Before joining Google, the two founded Flowing Media, Inc., a visualization studio focused on media and consumer-oriented projects. Prior to Flowing Media, they led IBM’s Visual Communication Lab, where they created the ground-breaking public visualization platform Many Eyes. The two became a team in 2003 when they decided to visualize Wikipedia, leading to the "history flow" project that revealed the self-healing nature of the online encyclopedia.
Viégas is known for her pioneering work on depicting chat histories and email. Wattenberg’s visualizations of the stock market and baby names are considered Internet classics. Viégas and Wattenberg are also known for their visualization-based artwork, which has been exhibited in venues such as the Museum of Modern Art in New York, London Institute of Contemporary Arts and the Whitney Museum of American Art.
We're committed to a rigorous understanding of visualization, informed by academic research. (Fernanda has a Ph.D. from the MIT Media Lab; Martin's Ph.D. is in mathematics, from U.C. Berkeley.) The scientific side of our work includes both design of new visualization techniques and the study of how they are used in practice. The two of us have published more than 30 academic papers; if you are interested in learning more, read our publication list.
Our work explores the joy of revelation: the special electricity of seeing a city from the air, of hearing a secret, of watching a lover undress.
Our medium is data visualization, a technology developed by computer scientists to extract insights from raw numbers. This technique is ideal for investigating a world represented by digital traces, where truth is hidden in masses of information. The resulting studies take the form of web sites, prints, and videos.
At the same time, our artwork complicates and subverts a tool that is largely used by the business and military elite. Unlike these traditional uses, we believe visualization to be an expressive medium that invites emotion. We aim our tools at “data sets” that range from hip hop songs to Walt Whitman's poetry, from arguments on Wikipedia to expressions of carnal desire. We strive to expand the practical craft of visualization beyond function to create objects of social engagement, pleasure and revelation.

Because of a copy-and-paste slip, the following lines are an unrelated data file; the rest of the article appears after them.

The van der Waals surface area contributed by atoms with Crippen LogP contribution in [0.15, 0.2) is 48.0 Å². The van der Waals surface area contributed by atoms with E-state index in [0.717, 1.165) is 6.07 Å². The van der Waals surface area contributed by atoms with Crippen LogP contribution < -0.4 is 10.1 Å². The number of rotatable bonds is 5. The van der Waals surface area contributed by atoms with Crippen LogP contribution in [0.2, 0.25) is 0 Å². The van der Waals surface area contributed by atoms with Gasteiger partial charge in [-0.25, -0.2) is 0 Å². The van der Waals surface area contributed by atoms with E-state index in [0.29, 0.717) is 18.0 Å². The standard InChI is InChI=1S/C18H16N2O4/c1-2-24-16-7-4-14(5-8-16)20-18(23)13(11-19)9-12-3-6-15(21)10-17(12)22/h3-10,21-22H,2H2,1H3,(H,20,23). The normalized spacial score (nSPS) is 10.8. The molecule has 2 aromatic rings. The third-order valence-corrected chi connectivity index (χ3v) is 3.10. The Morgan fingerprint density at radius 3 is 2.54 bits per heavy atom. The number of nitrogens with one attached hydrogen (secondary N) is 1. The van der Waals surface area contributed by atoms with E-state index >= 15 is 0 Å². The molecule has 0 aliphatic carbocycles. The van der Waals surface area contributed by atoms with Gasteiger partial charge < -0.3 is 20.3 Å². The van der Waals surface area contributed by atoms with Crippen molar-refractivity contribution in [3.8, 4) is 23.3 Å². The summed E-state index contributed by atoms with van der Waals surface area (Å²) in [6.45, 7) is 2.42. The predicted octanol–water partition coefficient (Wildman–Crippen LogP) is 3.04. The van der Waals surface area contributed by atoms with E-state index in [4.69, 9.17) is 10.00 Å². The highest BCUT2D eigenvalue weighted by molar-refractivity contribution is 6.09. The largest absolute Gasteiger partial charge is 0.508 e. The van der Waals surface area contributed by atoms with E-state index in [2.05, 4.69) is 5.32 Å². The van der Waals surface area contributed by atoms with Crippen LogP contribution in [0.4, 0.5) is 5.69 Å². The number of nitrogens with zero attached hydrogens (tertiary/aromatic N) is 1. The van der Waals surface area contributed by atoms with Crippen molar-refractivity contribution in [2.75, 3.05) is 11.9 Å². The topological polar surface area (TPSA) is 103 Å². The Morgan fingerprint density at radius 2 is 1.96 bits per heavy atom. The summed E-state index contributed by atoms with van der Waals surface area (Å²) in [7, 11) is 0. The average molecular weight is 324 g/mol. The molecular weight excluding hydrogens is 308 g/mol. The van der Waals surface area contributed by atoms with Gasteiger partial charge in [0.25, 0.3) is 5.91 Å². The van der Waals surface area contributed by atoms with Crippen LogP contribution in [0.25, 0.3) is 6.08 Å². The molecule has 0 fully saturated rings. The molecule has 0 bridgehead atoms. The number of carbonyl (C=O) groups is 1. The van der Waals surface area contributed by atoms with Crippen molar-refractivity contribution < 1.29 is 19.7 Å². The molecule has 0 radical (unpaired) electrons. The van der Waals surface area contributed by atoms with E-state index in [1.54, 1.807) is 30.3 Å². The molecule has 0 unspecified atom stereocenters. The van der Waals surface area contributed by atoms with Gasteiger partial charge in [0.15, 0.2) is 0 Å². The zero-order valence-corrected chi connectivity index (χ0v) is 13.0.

Our process is driven by curiosity and a sense of adventure. Data is the starting point, followed by incessant questioning, with a touch of wonderment and laughter. Eventually we start to ask questions that can't be answered by direct observation. At that point we begin to work in software code, creating a series of digital instruments—telescopes and microscopes of the abstract world—that reveal more than our own eyes can see.
As proponents of expressive visualization, we exploit the power of color and complexity to reveal arresting, unintuitive patterns. Parallel to depth of information, clarity and interactivity are of great concern to us. We strive to build intelligible visualizations that engage viewers at a formal level while allowing them to hold a dialogue with the underlying data. It is in this dialogue, we hope, that the brightest sparks of revelation will be found.
We come to visualization from separate paths: Fernanda via design, Martin via mathematics. After admiring each other's style from afar, we joined forces in 2003—and discovered the thrill of thinking and creating as a team. Together, we set off to explore the possibilities of visualization as a medium; it has become our tool for asking scientific, social, and artistic questions. Today the two of us lead Google's "Big Picture" visualization research group in Cambridge, Massachusetts. And in our artistic work, visualization is used to excite and provoke.
credit: Matthew Jason Warford